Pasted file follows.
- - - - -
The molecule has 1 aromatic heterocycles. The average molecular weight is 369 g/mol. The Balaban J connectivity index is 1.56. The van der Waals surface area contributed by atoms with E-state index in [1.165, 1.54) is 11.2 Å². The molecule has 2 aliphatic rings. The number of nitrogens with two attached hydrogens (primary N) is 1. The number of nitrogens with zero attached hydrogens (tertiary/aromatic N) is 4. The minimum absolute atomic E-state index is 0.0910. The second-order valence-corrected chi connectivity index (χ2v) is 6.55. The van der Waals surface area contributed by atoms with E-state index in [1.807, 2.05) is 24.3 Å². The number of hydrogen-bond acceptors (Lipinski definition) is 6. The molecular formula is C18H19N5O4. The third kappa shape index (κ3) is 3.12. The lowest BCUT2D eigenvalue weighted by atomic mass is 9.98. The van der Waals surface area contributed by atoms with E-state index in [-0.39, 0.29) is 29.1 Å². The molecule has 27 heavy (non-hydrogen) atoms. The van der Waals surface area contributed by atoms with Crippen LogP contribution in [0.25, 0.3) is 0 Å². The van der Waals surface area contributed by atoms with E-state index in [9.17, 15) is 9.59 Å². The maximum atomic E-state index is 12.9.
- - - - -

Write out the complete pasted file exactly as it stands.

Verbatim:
The molecule has 1 aromatic heterocycles. The average molecular weight is 369 g/mol. The Balaban J connectivity index is 1.56. The van der Waals surface area contributed by atoms with E-state index in [1.165, 1.54) is 11.2 Å². The molecule has 2 aliphatic rings. The number of nitrogens with two attached hydrogens (primary N) is 1. The number of nitrogens with zero attached hydrogens (tertiary/aromatic N) is 4. The minimum absolute atomic E-state index is 0.0910. The second-order valence-corrected chi connectivity index (χ2v) is 6.55. The van der Waals surface area contributed by atoms with E-state index in [1.807, 2.05) is 24.3 Å². The number of hydrogen-bond acceptors (Lipinski definition) is 6. The molecular formula is C18H19N5O4. The third kappa shape index (κ3) is 3.12. The lowest BCUT2D eigenvalue weighted by atomic mass is 9.98. The van der Waals surface area contributed by atoms with E-state index in [-0.39, 0.29) is 29.1 Å². The molecule has 27 heavy (non-hydrogen) atoms. The van der Waals surface area contributed by atoms with Crippen LogP contribution in [0.25, 0.3) is 0 Å². The van der Waals surface area contributed by atoms with E-state index in [9.17, 15) is 9.59 Å². The maximum atomic E-state index is 12.9.